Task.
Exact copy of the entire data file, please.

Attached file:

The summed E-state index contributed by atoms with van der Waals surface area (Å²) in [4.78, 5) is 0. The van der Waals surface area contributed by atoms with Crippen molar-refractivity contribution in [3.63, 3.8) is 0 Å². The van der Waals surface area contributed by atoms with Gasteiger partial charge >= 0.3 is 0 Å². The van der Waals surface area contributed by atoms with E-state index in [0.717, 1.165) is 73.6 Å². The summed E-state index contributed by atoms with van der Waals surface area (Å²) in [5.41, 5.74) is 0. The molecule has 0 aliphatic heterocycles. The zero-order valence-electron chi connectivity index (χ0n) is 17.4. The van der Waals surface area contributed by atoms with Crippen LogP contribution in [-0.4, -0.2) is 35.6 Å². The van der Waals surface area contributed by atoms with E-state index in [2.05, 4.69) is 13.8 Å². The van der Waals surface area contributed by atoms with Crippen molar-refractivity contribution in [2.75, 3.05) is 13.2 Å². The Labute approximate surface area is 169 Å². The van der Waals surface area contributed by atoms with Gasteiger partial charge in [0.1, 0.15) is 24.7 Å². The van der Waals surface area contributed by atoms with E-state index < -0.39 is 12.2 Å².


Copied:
The summed E-state index contributed by atoms with van der Waals surface area (Å²) in [4.78, 5) is 0. The van der Waals surface area contributed by atoms with Crippen molar-refractivity contribution in [3.63, 3.8) is 0 Å². The van der Waals surface area contributed by atoms with Gasteiger partial charge >= 0.3 is 0 Å². The van der Waals surface area contributed by atoms with E-state index in [0.717, 1.165) is 73.6 Å². The summed E-state index contributed by atoms with van der Waals surface area (Å²) in [5.41, 5.74) is 0. The molecule has 0 aliphatic heterocycles. The zero-order valence-electron chi connectivity index (χ0n) is 17.4. The van der Waals surface area contributed by atoms with Crippen LogP contribution in [-0.4, -0.2) is 35.6 Å². The van der Waals surface area contributed by atoms with E-state index in [2.05, 4.69) is 13.8 Å². The van der Waals surface area contributed by atoms with Crippen molar-refractivity contribution in [2.75, 3.05) is 13.2 Å². The Labute approximate surface area is 169 Å². The van der Waals surface area contributed by atoms with Gasteiger partial charge in [0.1, 0.15) is 24.7 Å². The van der Waals surface area contributed by atoms with E-state index < -0.39 is 12.2 Å².